The three American producers of titanium used in military planes are urgently trying to shore up a federal law called the Berry Amendment. The law requires that the Pentagon purchase certain materials vital to national security only from American companies.
The Defense Department and some military contractors would like to loosen the law, arguing that it unnecessarily complicates the acquisition of goods. But the three titanium producers-RTI International Metals of Niles, Ohio; Titanium Metals of Denver, known at TIMET; and Allegheny Technologies of Pittsburgh-argue that the measure is crucial to preserving America's defense-industrial base. The companies are concerned about recent efforts by U.S. defense contractors to buy titanium from the Russian company VSMPO for use in American tanker planes and fighter jets.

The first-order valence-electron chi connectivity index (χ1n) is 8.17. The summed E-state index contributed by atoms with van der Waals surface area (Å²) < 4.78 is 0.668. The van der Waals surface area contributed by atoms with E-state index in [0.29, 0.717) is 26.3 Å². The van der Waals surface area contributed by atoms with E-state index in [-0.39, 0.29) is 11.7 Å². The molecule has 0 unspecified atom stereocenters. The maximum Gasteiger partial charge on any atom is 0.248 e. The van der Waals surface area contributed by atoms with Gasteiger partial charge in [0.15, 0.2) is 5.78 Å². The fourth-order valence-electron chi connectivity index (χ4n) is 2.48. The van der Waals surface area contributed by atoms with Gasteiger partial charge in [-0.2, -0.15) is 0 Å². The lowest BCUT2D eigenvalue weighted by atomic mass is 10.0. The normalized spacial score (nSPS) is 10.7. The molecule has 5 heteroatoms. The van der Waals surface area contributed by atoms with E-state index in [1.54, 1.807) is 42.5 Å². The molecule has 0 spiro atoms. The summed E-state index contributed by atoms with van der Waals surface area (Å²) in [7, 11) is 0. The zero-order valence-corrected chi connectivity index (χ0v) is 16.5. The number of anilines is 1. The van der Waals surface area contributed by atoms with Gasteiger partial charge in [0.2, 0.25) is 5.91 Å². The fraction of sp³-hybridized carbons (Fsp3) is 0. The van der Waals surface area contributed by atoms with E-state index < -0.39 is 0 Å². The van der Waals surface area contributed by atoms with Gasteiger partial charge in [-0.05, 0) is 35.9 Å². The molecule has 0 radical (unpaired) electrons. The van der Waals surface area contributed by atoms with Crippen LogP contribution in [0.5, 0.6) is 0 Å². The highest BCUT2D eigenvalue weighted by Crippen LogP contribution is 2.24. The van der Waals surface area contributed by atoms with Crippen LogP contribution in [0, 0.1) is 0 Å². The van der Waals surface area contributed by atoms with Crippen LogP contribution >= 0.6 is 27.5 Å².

The companies are promoting language already in the House version of the 2004 defense authorization bill. The bill would require public notice before a defense contractor is granted a waiver of the Berry Amendment to purchase foreign-sourced materials. It would also end the practice of banning the Pentagon from purchasing equipment made with foreign materials governed by the Berry Amendment, but would require contractors who do so to purchase material equivalent to 110 percent of the amount in the Pentagon contract from U.S. suppliers. This material could be used in other products they make. The authorization bill is currently in a House-Senate conference committee.
RTI and TIMET have retained the Fratelli Group, a public-relations firm, to work on the issue. In addition, RTI is using the law and lobbying firm Hogan & Hartson, including former House Minority Leader Robert Michel, R-Ill.; TIMET is using Brownstein Hyatt & Farber; and Allegheny is using Collier Shannon Scott.